Robotics Laboratory

Department of Computer Science | Iowa State University

Tactile Shape Recognition Using Differential Invariants

Different from images, tactile data is inherently local but suitable for acquiring during manipulation. The local geometry information it contains suggests the use of differential invariants for recognizing shapes through touch. We are generalizing model-based recognition such that each model in our consideration is a family of parametrized shapes. Our goal is to recover the exact description of a shape from tactile data. Furthermore, we would like to locate the finger(s) on the object where the data were obtained, or equivalently, localizing the object.

In computer vision, a differential invariant is usually independent of certain transformation group but its value depends on the point location on a shape. Multiple invariants of the shape are plotted against each other to define a signature curve so that shape recognition becomes matching corresponding signature curves. This, nevertheless, requires global shape data which are not provided by tactile sensing. With touch sensing we are looking for invariants that are not only independent of the Euclidean transformation but also point locations at which they are evaluated. These shape invariants can be viewed as “indices” for the corresponding shapes.

Low-degree algebraic curves

Ph.D. student Rinat Ibrayev and I are currently looking into 2-D shapes bounded by low-degree polynomial curve segments. We have derived semi-differential invariants for quadratic curves and three special classes of cubic curves. Such an invariant, independent of translation and rotation, is computed from the local geometry at one or more points on the curve. Recognition of a curve class becomes verifying the corresponding invariant with extra data points. The actual curve can be determined in its canonical parametric form using the same tactile data. Finally, the contact locations on the curve are computed, thereby localizing the shape completely relative to the touching hand.

The first figure below shows three ellipses. The second figure shows their signature curves (which plot curvature against its derivative with respect to arc length). Each point in the third figure corresponds to an ellipse with the coordinates equal to its semimajor and semiminor axes. The two axes in the fourth figure represent two invariants and every point corresponds to an ellipse of the same color.

Simulation results support the working of the method in the presence of small noise, although real experiments need to be carried out in the future to demonstrate its applicability. The presented work distinguishes from traditional model-based recognition in its ability to simultaneously recognize as well as localize a shape from one of several classes, each consisting of a continuum of shapes.

Estimation of curvature & derivative

The key for the applicability of our invariant approach lies in obtaining reliable estimates of curvature and its derivative from real data. The tactile data used in our experiments were generated by a joystick sensor mounted on an Adept Cobra 600 robot. Despite the Adept’s high precision, we have found that difference quotients and other numerical methods based on the Taylor expansion are still too sensitive to small measurement errors.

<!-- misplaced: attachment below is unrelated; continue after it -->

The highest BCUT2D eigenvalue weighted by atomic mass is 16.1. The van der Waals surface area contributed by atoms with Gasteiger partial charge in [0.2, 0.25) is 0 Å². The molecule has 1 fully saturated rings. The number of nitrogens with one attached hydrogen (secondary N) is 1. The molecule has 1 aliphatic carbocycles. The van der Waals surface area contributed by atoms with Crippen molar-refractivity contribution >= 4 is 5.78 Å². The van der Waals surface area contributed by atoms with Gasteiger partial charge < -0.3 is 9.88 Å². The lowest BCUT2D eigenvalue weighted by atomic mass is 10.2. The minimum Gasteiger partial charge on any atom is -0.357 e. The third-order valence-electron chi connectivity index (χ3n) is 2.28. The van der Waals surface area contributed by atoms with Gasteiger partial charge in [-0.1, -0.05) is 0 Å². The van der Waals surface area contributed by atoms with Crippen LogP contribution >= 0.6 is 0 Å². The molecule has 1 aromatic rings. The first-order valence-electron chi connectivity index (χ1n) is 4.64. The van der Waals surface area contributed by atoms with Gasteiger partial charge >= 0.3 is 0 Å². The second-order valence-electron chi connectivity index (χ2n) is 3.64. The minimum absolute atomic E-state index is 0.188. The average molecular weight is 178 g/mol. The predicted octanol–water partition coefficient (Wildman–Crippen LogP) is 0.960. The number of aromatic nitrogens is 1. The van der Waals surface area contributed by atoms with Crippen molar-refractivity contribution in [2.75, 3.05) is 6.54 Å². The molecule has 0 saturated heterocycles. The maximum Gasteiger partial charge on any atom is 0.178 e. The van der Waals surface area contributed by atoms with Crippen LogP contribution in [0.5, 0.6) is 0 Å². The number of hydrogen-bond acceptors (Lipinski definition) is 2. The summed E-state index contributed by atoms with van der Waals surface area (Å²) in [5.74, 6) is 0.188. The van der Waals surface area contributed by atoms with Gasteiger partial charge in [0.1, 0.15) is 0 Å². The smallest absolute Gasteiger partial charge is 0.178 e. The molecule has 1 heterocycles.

1. To estimate curvature, the sensor measures a number of points in its neighborhood. Then we apply quadratic fitting followed by differentiation.
  2. Obtain curvature estimates at a few points in the neighborhood as above. Approximate arc lengths in between through numerically integrating the respective curve fits. Apply quadratic fitting to these curvatures as a function of arc lengths. Differentiate the resulting curve to obtain the curvature derivative.

The figure on the left below shows 20 points sampled on an elliptic shape by the Adept robot. The second figure plots the pairs of curvature and derivative estimated at these points against the signature curve. The third and fourth figures plot the sample points and their curvature and derivative estimates.

For the elliptic object, the mean estimates on its semimajor and semiminor axes are 2.511269 and 1.719586, which are close to the original values (2.5 and 1.75, respectively).

Recognition tree

We hope to build a recognition tree for subsets of 2D and 3D curved shapes. To recognize a shape, the procedure starts from the root and performs a number of invariant test to reach one classes of shapes (such as ellipses). Then the coefficients of the shape are computed so it is completely determined. Finally, the contact position (indicated by parameter value t) is computed using the same tactile data.

The invariant-based method has the potential of unifying shape recognition, recovery, and pose estimation, all in the domain of touch sensing.

This material is based upon work supported by an NSF CAREER Award 0133681.
Any opinions, findings, and conclusions or recommendations expressed in this material are those of the author(s) and do not necessarily reflect the views of the National Science Foundation.

Last updated on Sep 14, 2006.